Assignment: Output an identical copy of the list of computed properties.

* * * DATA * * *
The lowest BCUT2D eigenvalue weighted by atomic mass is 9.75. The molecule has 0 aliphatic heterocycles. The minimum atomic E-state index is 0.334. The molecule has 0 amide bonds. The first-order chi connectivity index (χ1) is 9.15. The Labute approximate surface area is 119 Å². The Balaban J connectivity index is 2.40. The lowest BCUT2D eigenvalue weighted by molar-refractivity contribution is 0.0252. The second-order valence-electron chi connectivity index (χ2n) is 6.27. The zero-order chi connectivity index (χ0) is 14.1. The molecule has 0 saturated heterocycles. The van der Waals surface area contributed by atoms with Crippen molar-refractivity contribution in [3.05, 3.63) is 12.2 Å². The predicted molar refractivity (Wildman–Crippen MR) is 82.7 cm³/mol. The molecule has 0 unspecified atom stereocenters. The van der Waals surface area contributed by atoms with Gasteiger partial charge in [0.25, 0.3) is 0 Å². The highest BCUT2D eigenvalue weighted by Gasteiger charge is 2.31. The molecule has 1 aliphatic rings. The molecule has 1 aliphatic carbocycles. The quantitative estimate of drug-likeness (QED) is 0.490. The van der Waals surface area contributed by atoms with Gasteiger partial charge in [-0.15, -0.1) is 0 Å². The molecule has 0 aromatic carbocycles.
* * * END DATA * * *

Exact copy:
The lowest BCUT2D eigenvalue weighted by atomic mass is 9.75. The molecule has 0 aliphatic heterocycles. The minimum atomic E-state index is 0.334. The molecule has 0 amide bonds. The first-order chi connectivity index (χ1) is 9.15. The Labute approximate surface area is 119 Å². The Balaban J connectivity index is 2.40. The lowest BCUT2D eigenvalue weighted by molar-refractivity contribution is 0.0252. The second-order valence-electron chi connectivity index (χ2n) is 6.27. The zero-order chi connectivity index (χ0) is 14.1. The molecule has 0 saturated heterocycles. The van der Waals surface area contributed by atoms with Crippen molar-refractivity contribution in [3.05, 3.63) is 12.2 Å². The predicted molar refractivity (Wildman–Crippen MR) is 82.7 cm³/mol. The molecule has 0 unspecified atom stereocenters. The van der Waals surface area contributed by atoms with Gasteiger partial charge in [0.25, 0.3) is 0 Å². The highest BCUT2D eigenvalue weighted by Gasteiger charge is 2.31. The molecule has 1 aliphatic rings. The molecule has 1 aliphatic carbocycles. The quantitative estimate of drug-likeness (QED) is 0.490. The van der Waals surface area contributed by atoms with Gasteiger partial charge in [-0.15, -0.1) is 0 Å². The molecule has 0 aromatic carbocycles.